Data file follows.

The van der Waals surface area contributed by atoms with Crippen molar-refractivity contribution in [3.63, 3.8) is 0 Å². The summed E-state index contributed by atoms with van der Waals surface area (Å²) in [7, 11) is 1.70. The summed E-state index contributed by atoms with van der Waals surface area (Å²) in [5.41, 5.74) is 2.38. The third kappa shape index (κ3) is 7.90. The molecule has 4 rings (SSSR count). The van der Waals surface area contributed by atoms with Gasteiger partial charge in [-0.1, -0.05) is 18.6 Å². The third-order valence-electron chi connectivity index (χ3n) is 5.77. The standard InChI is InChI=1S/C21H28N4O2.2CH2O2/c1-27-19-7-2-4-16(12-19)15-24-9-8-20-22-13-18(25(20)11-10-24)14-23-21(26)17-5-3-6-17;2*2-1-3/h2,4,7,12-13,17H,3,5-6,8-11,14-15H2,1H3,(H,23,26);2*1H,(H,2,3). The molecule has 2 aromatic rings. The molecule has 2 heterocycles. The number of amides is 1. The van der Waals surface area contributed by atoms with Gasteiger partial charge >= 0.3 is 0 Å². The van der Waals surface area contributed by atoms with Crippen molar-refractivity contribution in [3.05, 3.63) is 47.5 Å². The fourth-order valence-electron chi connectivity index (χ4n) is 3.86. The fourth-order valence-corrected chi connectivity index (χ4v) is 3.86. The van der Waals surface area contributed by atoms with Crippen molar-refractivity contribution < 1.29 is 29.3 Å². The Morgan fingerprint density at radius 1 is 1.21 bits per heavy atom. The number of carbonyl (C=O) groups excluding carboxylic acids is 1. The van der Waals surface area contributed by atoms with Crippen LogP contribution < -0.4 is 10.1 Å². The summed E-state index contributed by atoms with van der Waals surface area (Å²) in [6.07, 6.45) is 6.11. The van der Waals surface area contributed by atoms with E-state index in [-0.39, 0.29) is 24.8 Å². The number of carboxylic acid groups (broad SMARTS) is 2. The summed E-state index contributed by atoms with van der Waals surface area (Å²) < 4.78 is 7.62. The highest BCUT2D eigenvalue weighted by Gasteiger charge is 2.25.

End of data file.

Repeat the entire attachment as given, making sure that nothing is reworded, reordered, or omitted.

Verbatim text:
The van der Waals surface area contributed by atoms with Crippen molar-refractivity contribution in [3.63, 3.8) is 0 Å². The summed E-state index contributed by atoms with van der Waals surface area (Å²) in [7, 11) is 1.70. The summed E-state index contributed by atoms with van der Waals surface area (Å²) in [5.41, 5.74) is 2.38. The third kappa shape index (κ3) is 7.90. The molecule has 4 rings (SSSR count). The van der Waals surface area contributed by atoms with Gasteiger partial charge in [-0.1, -0.05) is 18.6 Å². The third-order valence-electron chi connectivity index (χ3n) is 5.77. The standard InChI is InChI=1S/C21H28N4O2.2CH2O2/c1-27-19-7-2-4-16(12-19)15-24-9-8-20-22-13-18(25(20)11-10-24)14-23-21(26)17-5-3-6-17;2*2-1-3/h2,4,7,12-13,17H,3,5-6,8-11,14-15H2,1H3,(H,23,26);2*1H,(H,2,3). The molecule has 2 aromatic rings. The molecule has 2 heterocycles. The number of amides is 1. The van der Waals surface area contributed by atoms with Gasteiger partial charge >= 0.3 is 0 Å². The van der Waals surface area contributed by atoms with Crippen molar-refractivity contribution in [3.05, 3.63) is 47.5 Å². The fourth-order valence-electron chi connectivity index (χ4n) is 3.86. The fourth-order valence-corrected chi connectivity index (χ4v) is 3.86. The van der Waals surface area contributed by atoms with Crippen molar-refractivity contribution < 1.29 is 29.3 Å². The Morgan fingerprint density at radius 1 is 1.21 bits per heavy atom. The number of carbonyl (C=O) groups excluding carboxylic acids is 1. The van der Waals surface area contributed by atoms with Crippen LogP contribution < -0.4 is 10.1 Å². The summed E-state index contributed by atoms with van der Waals surface area (Å²) in [6.07, 6.45) is 6.11. The van der Waals surface area contributed by atoms with E-state index in [-0.39, 0.29) is 24.8 Å². The number of carboxylic acid groups (broad SMARTS) is 2. The summed E-state index contributed by atoms with van der Waals surface area (Å²) < 4.78 is 7.62. The highest BCUT2D eigenvalue weighted by Gasteiger charge is 2.25.